Top five questions asked by new business owners, part five

Question #5: How much is this going to cost?

For every new client call I get one of the first things I get asked is “How much is this going to cost”? My answer is simple; the price is tailored to you exactly like our services. Each accounting project is different, and in order to give you a price, even a ballpark figure, we have to assess exactly where you are and what you need to maximize your accounting project.

Several factors drive the cost of accounting:

-The volume of bank, credit card, lines of credit and other accounts that are being tracked-for every account that is being used a reconciliation must occur to keep the books in accordance with GAAP. (The Generally Accepted Accounting Principles) http://en.wikipedia.org/wiki/Generally_Accepted_Accounting_Principles_(United_States)
-The volume of transactions in each of the aforementioned accounts that are being tracked-every item that hits the bank or credit card account must be entered (either manually or via download) and then accounted for in reconciliation. If you have very high volume accounts this will definitely take a bit of time
-The frequency with which your business requires reporting-Some small business have higher reporting needs than others in order to get an accurate picture of the accounting puzzle. If you need to see reports weekly or monthly; that will cost more than seeing reports on a quarterly basis. We recommend at least a quarterly reporting schedule for all our clients, to prevent confusion and memory loss on transactions. It’s important to evaluate both the solvency of the business and the accuracy of the bookkeeping in real time.
-The clarity of the books-Sometimes the books are very inaccurate, or may need clean up to get the project moved forward. Other times the books are very behind. These factors will drive the cost of this first phase of your accounting project up.

The good news is, we understand that budget is an issue for any business, especially the ones we cater to. We love entrepreneurs and the small business spirit that drives America. We work with each client to stay within their budget and deliver quality projects, on schedule.

We also maintain good relationships with your CPAs, and we can provide referrals to CPAs when requested. This keeps the cost of accounting lower by making the CPAs job as easy as possible, and cutting out on fixes that can become costly.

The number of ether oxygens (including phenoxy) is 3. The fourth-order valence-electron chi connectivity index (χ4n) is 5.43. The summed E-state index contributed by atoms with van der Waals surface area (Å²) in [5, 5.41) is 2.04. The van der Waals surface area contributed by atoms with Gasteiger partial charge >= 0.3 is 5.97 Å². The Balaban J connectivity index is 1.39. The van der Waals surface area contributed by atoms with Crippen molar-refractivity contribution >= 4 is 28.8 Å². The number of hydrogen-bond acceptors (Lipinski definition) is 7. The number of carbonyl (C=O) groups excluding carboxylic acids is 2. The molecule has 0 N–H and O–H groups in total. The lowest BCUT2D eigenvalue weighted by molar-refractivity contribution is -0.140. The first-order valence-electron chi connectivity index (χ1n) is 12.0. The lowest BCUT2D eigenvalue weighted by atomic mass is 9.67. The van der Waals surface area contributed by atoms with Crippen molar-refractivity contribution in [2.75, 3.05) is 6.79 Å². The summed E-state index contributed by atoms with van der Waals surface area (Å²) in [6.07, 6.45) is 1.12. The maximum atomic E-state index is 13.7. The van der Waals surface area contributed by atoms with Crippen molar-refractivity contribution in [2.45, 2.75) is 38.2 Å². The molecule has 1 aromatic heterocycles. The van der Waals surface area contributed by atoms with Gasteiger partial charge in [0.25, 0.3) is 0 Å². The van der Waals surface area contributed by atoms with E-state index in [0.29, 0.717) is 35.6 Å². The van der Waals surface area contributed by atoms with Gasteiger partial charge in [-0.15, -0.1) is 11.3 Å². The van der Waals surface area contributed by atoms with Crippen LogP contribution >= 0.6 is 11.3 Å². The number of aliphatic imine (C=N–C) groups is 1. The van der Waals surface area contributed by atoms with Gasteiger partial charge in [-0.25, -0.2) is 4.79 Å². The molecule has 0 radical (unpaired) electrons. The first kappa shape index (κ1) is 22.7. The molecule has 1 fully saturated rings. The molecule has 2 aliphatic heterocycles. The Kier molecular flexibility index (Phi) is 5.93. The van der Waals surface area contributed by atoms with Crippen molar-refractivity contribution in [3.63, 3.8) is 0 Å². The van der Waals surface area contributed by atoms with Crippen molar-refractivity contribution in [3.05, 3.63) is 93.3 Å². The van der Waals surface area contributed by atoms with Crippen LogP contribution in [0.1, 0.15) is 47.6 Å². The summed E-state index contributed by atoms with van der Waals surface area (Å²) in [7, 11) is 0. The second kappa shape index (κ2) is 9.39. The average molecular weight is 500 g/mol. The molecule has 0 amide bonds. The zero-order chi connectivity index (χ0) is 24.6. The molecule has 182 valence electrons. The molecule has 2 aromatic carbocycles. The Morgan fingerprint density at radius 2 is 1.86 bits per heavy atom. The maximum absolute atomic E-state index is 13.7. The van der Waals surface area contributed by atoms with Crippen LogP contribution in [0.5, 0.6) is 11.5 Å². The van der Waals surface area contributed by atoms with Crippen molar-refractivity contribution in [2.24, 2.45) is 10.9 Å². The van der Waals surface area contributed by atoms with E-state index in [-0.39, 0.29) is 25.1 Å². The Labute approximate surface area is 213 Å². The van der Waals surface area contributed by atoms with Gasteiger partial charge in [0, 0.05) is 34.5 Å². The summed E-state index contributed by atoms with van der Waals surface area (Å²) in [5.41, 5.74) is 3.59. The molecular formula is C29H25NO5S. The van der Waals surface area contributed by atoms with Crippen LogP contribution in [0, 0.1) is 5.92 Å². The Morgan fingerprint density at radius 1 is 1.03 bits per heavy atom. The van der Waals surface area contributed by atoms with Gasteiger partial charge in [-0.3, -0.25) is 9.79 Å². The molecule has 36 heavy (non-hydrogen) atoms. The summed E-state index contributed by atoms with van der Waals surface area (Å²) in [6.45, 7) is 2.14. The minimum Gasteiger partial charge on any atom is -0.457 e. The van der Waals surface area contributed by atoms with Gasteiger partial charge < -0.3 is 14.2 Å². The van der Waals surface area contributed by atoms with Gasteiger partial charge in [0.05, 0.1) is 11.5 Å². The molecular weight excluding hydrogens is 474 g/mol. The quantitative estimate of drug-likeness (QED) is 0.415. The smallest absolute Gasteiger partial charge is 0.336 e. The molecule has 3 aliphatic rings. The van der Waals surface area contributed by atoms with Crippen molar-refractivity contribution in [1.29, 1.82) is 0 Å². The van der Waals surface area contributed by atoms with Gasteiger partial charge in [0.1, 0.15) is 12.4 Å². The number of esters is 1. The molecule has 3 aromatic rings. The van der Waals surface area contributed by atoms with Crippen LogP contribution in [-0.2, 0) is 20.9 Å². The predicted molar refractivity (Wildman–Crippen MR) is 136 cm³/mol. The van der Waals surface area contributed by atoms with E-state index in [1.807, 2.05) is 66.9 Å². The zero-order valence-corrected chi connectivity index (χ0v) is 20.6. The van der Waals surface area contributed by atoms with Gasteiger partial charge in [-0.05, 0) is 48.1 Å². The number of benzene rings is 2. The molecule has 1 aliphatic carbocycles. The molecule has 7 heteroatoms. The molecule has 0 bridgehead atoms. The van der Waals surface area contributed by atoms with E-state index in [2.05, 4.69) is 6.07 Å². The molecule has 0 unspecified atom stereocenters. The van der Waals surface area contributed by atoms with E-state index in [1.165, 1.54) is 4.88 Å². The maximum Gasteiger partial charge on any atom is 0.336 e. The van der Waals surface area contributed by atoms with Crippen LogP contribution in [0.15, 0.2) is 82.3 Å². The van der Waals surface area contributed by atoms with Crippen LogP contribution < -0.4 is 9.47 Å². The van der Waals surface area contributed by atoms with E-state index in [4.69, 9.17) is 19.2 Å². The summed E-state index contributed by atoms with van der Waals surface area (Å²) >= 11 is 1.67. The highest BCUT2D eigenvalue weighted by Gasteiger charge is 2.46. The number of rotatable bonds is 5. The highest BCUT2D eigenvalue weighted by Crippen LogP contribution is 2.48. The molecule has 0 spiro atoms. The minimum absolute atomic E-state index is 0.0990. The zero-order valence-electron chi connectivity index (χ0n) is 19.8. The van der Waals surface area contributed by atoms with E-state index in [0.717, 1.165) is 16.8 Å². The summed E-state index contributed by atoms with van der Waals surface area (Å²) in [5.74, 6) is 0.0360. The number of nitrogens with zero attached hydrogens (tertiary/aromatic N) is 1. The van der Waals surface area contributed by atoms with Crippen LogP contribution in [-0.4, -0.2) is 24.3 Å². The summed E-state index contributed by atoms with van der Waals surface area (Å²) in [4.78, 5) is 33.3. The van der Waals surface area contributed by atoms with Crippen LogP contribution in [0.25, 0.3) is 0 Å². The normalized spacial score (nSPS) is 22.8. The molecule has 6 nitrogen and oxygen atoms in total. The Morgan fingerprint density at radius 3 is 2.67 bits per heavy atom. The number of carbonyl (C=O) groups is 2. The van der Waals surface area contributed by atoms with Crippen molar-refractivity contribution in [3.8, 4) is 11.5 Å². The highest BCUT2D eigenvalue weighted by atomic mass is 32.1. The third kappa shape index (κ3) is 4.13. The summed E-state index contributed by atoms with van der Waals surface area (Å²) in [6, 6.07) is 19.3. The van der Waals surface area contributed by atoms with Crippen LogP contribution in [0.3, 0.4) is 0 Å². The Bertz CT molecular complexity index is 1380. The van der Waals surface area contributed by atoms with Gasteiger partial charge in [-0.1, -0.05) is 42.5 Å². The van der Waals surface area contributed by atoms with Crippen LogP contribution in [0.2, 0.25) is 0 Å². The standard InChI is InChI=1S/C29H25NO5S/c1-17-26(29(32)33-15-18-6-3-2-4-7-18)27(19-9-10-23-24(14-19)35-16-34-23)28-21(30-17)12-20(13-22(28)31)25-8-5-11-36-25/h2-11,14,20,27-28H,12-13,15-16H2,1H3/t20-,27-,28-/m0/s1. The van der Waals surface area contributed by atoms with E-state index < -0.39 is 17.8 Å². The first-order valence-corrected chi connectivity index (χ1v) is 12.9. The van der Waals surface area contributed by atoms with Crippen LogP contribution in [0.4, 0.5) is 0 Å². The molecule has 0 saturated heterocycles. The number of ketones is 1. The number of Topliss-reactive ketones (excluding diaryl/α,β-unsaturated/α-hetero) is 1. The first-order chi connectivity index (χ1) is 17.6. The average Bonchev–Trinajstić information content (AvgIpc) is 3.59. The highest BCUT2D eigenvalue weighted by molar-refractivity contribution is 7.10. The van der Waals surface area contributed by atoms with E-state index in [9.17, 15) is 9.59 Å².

Top five questions asked by new business owners, part two

Question #2: Should I keep paper receipts?

This question comes up frequently, and it’s another one that isn’t easy to answer. The general rule of thumb is items under $50 do not require additional back up for audit purposes, but there are some exceptions to this rule.

If you have a dedicated bank account for your business (an account used solely for the purposes of business) then you should be using a debit card, or writing checks that will serve as sufficient back up for an auditor. Similarly, if you are using a credit card that is mostly for the business then transactions of all sizes will appear on the statements for that card and can be tracked by your bookkeeper and used for audit purposes.

Occasionally a business owner will pull out cash from their bank account or use personal funds to pay for items related to the business. In this case all receipts must be kept because these transactions will not hit the bank account or a credit card account that your bookkeeper tracks. In order to take a credit on these items they must be meticulously arranged so that no expenses slip through the cracks. It is always best to use the bank debit card or credit card where you can. Not only can you more easily track your expenses and income, you can also take advantage of perks and rewards (like airline miles) offered by many banks.

It is important to understand that bookkeepers and CPAs usually operate from a bank statement perspective; your accounting project will cost you more if you are providing a heap of receipts for them to go through. Receipts are generally printed on thermal paper, meaning that over time in hot cars or in bags where they rub against one another, these receipts will go blank. If you are tracking your receipts it is important to attach them to a piece of paper and copy them so you can preserve their legibility for the seven years required by the IRS. A rule of thumb is to organize your receipts by month and then by payment method (i.e. debit card, credit card, etc) to ensure that you can find a receipt should you need it down the road.

Tell your bookkeeper or CPA how you’ve been spending your money so that they can help with the receipts that you are saving. You don’t want to miss a single expense that could lower your tax burden at the end of the year.